Is Conservation Research Happening in the Right Places? - Pacific Standard

Is Conservation Research Happening in the Right Places?

Not remotely, a team of biologists argue.
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Madagascar. (Photo: Mariusz Kluzniak/Flickr)

Madagascar. (Photo: Mariusz Kluzniak/Flickr)

Biodiversity is important for all manner of reasons. Perhaps most of all, biodiversity matters because it ensures we have robust ecosystems that can withstand everything from forest fires to human encroachment. Basically, the more species you have, the more resilient life on our planet will be in the face of disaster. But our understanding of global biodiversity is limited, according to a report out today in PLoS Biology—and unfortunately the places with the greatest biodiversity are also the least studied.

"Biodiversity and the threats to its persistence are not uniformly distributed across the globe and therefore some areas demand comparatively greater scientific attention," write Kerrie Wilson, an associate professor of biology at the University of Queensland, and colleagues from the Czech Republic, Germany, and Indonesia. But that doesn't mean biologists are paying enough attention to those places in greatest need: "The countries for which knowledge is sparse coincide with where research is most urgently needed."

Scientists are not focusing on the places most in need of our understanding.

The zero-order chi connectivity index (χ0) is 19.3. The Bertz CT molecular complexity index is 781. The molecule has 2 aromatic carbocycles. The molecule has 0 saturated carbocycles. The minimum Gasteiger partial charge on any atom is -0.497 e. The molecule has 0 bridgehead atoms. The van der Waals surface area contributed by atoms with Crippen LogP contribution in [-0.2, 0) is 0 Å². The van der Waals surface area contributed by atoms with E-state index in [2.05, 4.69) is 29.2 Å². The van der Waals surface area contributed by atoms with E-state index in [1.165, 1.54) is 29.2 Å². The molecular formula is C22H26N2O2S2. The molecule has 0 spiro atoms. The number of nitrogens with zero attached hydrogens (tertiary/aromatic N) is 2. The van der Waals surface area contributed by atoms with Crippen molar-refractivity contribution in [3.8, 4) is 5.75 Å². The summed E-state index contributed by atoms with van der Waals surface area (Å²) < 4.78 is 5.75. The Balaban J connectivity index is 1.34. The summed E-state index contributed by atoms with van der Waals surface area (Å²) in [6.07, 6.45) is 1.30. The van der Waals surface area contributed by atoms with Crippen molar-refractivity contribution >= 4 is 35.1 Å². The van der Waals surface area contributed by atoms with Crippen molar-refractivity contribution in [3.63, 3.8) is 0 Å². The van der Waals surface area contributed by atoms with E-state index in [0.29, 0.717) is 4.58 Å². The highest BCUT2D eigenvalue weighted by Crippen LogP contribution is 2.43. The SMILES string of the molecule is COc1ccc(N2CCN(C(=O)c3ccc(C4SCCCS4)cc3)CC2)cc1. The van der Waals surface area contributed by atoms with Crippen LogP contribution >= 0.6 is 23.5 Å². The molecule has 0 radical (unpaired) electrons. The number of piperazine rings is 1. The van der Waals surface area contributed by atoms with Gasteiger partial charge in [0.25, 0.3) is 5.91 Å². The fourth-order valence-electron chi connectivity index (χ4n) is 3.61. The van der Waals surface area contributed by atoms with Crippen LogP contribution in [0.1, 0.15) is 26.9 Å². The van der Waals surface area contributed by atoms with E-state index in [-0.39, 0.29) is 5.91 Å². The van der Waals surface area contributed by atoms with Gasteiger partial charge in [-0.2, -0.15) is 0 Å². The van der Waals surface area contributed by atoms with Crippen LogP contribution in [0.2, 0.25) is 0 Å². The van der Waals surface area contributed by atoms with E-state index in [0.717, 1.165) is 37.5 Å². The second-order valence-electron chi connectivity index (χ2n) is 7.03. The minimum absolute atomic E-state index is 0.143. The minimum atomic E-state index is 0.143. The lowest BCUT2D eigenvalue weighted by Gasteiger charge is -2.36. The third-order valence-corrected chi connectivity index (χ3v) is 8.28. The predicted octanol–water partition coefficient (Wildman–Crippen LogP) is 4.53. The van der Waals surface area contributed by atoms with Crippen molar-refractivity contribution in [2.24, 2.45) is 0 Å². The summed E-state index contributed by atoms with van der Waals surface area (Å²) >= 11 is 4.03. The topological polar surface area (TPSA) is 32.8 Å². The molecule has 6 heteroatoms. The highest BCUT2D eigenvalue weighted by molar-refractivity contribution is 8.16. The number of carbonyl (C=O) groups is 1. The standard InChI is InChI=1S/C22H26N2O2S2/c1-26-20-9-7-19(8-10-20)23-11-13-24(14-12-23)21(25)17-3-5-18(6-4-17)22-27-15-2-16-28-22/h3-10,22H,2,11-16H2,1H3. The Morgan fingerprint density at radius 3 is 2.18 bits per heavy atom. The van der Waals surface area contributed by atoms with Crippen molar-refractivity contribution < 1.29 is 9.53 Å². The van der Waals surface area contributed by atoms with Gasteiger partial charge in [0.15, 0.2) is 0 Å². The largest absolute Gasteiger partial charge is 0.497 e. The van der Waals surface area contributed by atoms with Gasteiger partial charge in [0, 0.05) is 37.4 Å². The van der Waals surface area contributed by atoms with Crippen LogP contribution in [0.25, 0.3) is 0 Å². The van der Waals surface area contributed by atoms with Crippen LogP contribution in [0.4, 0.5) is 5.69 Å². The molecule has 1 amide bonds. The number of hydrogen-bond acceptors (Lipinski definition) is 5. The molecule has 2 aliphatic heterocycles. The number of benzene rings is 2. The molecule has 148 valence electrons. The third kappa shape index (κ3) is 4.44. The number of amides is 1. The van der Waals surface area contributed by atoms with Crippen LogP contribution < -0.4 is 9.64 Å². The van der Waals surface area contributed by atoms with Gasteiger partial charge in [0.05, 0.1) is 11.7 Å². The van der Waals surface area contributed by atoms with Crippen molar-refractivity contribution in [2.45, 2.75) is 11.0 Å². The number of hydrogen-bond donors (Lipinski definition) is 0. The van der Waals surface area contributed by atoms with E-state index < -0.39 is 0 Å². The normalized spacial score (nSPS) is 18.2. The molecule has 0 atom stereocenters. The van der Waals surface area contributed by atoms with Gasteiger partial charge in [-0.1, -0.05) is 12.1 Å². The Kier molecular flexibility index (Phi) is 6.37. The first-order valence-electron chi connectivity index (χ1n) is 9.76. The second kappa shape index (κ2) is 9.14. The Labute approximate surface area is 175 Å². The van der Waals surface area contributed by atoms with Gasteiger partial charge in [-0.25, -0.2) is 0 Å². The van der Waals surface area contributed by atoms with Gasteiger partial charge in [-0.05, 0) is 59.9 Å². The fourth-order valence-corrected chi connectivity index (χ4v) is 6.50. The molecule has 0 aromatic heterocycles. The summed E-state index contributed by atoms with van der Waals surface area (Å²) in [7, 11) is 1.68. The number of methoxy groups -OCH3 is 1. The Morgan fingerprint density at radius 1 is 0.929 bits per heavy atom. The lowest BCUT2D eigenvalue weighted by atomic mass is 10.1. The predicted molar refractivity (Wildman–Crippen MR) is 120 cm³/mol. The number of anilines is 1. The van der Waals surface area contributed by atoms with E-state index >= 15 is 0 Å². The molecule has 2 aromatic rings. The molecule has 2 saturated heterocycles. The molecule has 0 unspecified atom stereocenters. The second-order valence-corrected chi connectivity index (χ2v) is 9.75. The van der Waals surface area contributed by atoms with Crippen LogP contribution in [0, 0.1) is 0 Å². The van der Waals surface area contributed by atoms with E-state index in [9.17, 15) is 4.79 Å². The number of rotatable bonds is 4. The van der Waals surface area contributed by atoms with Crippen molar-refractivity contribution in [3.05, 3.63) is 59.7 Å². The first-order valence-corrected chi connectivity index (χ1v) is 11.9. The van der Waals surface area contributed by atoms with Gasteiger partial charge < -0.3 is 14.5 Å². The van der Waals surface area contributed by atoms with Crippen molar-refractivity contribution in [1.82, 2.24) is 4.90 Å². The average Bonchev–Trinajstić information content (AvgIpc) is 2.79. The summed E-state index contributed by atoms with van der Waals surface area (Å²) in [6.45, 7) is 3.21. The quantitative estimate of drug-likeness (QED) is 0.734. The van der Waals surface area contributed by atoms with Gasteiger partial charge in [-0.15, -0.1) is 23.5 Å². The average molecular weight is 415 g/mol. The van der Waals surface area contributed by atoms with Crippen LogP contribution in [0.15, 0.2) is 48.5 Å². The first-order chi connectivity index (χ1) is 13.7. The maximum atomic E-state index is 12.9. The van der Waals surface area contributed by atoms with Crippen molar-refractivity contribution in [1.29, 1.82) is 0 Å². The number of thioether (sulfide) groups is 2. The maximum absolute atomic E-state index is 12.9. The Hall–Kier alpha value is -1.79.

Wilson and her colleagues reached that conclusion based on a review of 10,036 research papers they found by searching Thomson Reuters Zoological Records and the Web of Science Core Collection for the term "conservation." For 7,593 of those, the group identified at least one country where the study was conducted. They next ranked each country using two measures of conservation importance—one based on mammals only, and another that incorporates certain plants and species unique to the country in question. The question, then, is whether the publication counts matched up with conservation priorities.

They did not. "The top five countries, ranked according to relative importance for mammal conservation (i.e, Indonesia, Madagascar, Peru, Mexico, and Australia), were represented in 11.9% of the publications," the team writes. "However, our determination, based on relative importance for investment in mammal conservation, was that these countries should be represented in 37.2% of the publications."

By comparison, the United States is grossly—if unsurprisingly—overrepresented. According to their scheme, U.S. biodiversity should really only account for one in every 200 papers, but, in fact, 17.8 percent of all conservation papers focus on America. Though the numbers differ using the second method of setting conservation priorities, the conclusion is the same: As a group, scientists are not focusing on the places most in need of our understanding.

In addition, few papers are published through open-access journals (such as the PLoS journals, Scientific Reports, or Science Advances), ultimately limiting the dissemination of conservation knowledge. The researchers also found that the vast majority of papers on high-conservation-priority countries were written by researchers from outside the country. For example, Indonesia-based authors led only 23 percent of the studies written about Indonesian conservation issues.

Remedying such biases will require a variety of tactics, including more open-access publications, but the biggest opportunity may lie in promoting in-country research and funding. "Ultimately, the onus rests on governments, the private sector, and donors to bolster in-country funding in conservation research where it is most needed," the researchers write.

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